Registry law doesn't apply to all sex offenders, Supreme Court rules
A sex offender who moved from Alabama to Indiana in 2004 does not have to register with authorities because his move predates the registry law Congress enacted in 2006, the Supreme Court ruled on Tuesday.
A national sex offender registry law does not apply to interstate travel by a sex offender that took place before Congress passed the registry statute in 2006, the US Supreme Court ruled on Tuesday.Skip to next paragraph
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In a 6-to-3 decision, the high court rejected the Obama administration’s expansive reading of the Sex Offender Registration and Notification Act (SORNA). Instead, the majority justices embraced a narrower view of the law, while overturning a convicted sex offender’s 30-month prison sentence for traveling to another state and failing to register.
The decision triggered a heated dissent by three justices who warned that the ruling will impair the ability of law enforcement officials to locate and register some 100,000 convicted sex offenders who have eluded authorities.
“Under the court’s interpretation, the many sex offenders who had managed to avoid pre-existing registration regimes, mainly by moving from one state to another before SORNA’s enactment, are placed beyond the reach of the federal criminal laws,” Justice Samuel Alito wrote.
Lawyers for convicted sex offender Thomas Carr had claimed the government’s retroactive enforcement of SORNA violated the Constitution’s ban on ex post facto laws. But the high court did not reach that constitutional question.
No retroactive enforcement, court rules
Instead, the majority justices found that the statute, as written by Congress, did not authorize retroactive enforcement.
“Taking account of SORNA’s overall structure, we have little reason to doubt that Congress intended [the statute] to do exactly what it says: to subject to federal prosecution sex offenders who elude SORNA’s registration requirements by traveling in interstate commerce,” wrote Justice Sonia Sotomayor in the majority opinion.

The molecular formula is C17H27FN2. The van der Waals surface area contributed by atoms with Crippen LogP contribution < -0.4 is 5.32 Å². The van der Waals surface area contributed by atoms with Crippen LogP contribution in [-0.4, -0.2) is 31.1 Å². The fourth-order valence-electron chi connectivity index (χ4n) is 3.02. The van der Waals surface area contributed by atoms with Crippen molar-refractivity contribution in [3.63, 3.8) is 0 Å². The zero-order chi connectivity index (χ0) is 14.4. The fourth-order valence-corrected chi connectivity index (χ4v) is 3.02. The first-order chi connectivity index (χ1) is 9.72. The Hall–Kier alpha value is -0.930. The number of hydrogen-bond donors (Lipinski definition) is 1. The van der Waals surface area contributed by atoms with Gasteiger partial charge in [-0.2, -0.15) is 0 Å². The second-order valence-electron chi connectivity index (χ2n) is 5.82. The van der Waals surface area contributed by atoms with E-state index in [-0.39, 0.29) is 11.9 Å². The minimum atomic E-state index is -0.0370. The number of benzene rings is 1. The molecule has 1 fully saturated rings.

Justice Sotomayor said Congress chose to use the present-tense word “travels” in the statute, rather than the past-tense word “traveled.” If Congress wanted the law to apply to travel undertaken before the law’s passage, it would have used the past tense, she said.
Mr. Carr, a convicted sex offender, had argued that the law was unconstitutional because it sought to punish earlier actions committed prior to passage of the statute. Under SORNA, a defendant may face up to 10 years in prison if he or she is a convicted sex offender who travels from one state to another and who knowingly fails to register with authorities.
Case history of Thomas Carr
Carr was arrested in February 2003 in Alabama for touching a 14-year-old girl over her clothes. He pled guilty in May 2004 and was sentenced to two years in prison with credit for time already served.
Upon his release, Carr registered in Alabama as a sex offender. Five months later, in December 2004, he moved to Indiana but did not register with authorities there. He was arrested in 2007 and charged with violating SORNA.